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Reply To: Talking with filmmaker Patrick Takaya Solomon about Finding Joe””


Thanks so much for having me on this forum Stephen!  The foundation has been so supportive of Finding Joe from the very beginning.  I’m going to answer all of your questions in a very brief origin story.  If anyone wants more details feel free to ask 😉

The origin story of Finding Joe actually started when I was a teenager. I was introduced to Campbell’s work by a teacher in high school and shortly thereafter the Bill Moyers interviews were first aired on PBS.  When I heard the phrases “Follow your Bliss” and “Heroes Journey” I was hooked.  I bought every book authored by Joe and devoured them. My decision to become a film maker was a direct result of my study of Joseph Campbell’s work.  My bliss was film-making, so I followed it!

I was also into a lot of sports at that time, skateboarding and snowboarding and motocross etc. So naturally those were the subjects I filmed. As my career shooting commercials blossomed, I harbored this secret desire to make a film about Campbell’s work though I had no clue what it would look like or how I would get it made. I held onto this desire for more than a decade.

Then, as in most good stories, a crisis came along. An actual full blown, therapist approved mid-life crisis.  Whatever you imagine a mid-life crisis to be multiply it by 10… horribly embarrassing.  In the midst of this nightmare both of my parents passed away inside three weeks of each other.  I’m not going to get into the details but the metaphor “lost in hell” sums up where I was pretty accurately.

Here I am in hell and over the course of about a month the desire to create a film about the work of Joseph Campbell bubbled to the surface and after about another month I became obsessed with the idea.  In hindsight, I’ve no doubt that some part me knew that following this path would lead to salvation from the current hell I was experiencing.  It’s important to note that my wife, who had just dealt with her husband’s mid-life crisis, was instrumental in the creation of the film.  I think she saw the same value in its creation as I did.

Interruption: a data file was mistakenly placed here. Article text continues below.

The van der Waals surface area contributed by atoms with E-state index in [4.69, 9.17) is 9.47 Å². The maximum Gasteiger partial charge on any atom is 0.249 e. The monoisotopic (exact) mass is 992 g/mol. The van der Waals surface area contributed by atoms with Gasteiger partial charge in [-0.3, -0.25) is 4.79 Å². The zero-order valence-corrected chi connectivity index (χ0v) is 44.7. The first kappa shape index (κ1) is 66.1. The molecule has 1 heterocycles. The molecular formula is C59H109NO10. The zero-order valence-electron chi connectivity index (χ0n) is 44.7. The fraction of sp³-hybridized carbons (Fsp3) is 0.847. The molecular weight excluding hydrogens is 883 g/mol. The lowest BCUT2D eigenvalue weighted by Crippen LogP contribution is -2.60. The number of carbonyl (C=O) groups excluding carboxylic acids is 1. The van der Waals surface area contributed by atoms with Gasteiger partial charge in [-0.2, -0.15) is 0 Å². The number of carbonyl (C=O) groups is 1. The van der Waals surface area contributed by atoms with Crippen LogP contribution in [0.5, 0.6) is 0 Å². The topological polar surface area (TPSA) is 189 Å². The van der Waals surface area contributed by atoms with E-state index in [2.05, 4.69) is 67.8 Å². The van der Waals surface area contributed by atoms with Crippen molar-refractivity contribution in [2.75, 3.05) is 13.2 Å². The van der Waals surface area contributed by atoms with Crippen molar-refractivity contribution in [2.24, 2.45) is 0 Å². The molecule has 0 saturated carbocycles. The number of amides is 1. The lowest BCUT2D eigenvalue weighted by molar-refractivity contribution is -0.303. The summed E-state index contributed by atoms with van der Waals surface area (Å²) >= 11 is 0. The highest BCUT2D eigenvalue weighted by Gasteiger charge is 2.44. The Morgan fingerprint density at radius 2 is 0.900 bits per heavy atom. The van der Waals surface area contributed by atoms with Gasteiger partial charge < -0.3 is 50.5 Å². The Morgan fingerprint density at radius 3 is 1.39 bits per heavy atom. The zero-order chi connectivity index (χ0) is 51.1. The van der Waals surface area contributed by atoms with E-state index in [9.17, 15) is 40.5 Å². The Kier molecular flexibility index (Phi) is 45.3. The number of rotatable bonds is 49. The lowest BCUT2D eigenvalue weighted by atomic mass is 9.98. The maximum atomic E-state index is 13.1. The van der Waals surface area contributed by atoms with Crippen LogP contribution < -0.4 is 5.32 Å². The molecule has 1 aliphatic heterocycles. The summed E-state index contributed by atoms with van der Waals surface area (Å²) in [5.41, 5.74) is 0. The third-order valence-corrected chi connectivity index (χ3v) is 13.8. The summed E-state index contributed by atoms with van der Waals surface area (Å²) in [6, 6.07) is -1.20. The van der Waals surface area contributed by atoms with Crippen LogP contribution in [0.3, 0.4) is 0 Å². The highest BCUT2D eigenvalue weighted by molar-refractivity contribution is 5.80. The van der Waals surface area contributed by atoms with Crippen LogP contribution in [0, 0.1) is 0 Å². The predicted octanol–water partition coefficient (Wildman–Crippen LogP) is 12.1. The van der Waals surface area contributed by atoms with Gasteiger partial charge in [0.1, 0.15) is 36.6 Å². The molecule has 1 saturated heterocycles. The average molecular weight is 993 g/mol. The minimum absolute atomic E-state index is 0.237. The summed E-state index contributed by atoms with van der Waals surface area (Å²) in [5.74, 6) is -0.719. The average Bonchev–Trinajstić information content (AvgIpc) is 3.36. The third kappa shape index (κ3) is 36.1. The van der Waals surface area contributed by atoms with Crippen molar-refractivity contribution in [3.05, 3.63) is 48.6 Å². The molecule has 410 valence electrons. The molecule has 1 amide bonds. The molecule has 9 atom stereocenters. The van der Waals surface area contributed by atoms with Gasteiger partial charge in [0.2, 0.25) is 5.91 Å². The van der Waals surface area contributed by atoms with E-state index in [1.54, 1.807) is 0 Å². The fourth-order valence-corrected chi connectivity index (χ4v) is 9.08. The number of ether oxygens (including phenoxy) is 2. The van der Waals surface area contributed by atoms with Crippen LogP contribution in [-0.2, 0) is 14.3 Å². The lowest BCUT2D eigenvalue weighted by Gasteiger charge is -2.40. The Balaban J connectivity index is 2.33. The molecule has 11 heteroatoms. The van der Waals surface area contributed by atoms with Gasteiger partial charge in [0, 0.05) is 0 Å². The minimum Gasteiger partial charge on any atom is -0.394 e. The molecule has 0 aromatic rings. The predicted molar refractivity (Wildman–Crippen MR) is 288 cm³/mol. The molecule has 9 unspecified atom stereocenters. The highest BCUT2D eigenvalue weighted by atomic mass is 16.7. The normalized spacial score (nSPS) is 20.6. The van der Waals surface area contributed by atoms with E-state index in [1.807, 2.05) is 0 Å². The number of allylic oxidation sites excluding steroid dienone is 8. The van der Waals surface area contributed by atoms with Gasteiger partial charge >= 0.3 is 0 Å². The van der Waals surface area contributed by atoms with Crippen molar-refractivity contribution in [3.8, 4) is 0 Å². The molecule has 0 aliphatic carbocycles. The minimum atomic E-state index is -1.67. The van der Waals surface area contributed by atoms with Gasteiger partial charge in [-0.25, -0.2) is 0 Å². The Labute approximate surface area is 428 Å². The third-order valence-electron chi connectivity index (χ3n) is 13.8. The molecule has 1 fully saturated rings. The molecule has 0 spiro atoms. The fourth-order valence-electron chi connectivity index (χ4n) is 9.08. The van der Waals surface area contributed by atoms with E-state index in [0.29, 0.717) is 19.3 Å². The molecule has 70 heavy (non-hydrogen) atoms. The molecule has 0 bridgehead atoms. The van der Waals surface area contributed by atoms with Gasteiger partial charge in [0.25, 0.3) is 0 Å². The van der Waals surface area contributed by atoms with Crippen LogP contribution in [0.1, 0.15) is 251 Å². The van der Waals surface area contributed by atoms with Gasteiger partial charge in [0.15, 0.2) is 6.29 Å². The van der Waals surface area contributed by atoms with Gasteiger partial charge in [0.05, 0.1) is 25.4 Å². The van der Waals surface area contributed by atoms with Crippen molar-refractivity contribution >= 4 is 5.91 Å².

So, I did what everyone told me not to do… I put my career on hold, I mortgaged my house to fund the film and set off on my forest adventure to create Finding Joe… what could possibly go wrong?

The creation of Finding Joe remains the pinnacle of my career.  I still get emails and comments from people all over the world saying that the film changed their life in some way.  My favorite still is a group of women who, after viewing the film,  took turns breaking up with their boyfriends.

There was definitely some fall out from following my bliss. Financial fall out, which brings me to the film I am currently working on. It took almost three years to make Finding Joe and in that time I didn’t work. I lost my commercial accounts and my career took a pretty big blow.  I think the lesson was that following ones bliss does not automatically equate to a paycheck but I wouldn’t change a thing.

As I toured the film around and did live Q & A’s there was always some joker who’d stand up and say “Hey, I’d really love to quit my job and become an artist but I need money.  I need to pay rent and put my kids through college and put food on the table etc.” This comment was consistent and I always hated it but it was true.  It got me thinking about money though.  What is money? Why do we need it? At base money is just an idea, it’s symbolic thinking, it happens in your mind… and that’s freaking weird!  So my current film “What is Money?” is an exploration of the psychology of money.  It’s not about how markets or banking works rather it’s about our relationship with money.   The goal is to explain to people WHY they behave the way they do with money and HOW to be better with this stuff!

So, that is past, present and future in a nut shell. I think I’ll wrap it up right here Stephen.  Giant covid safe hugs to you all!!!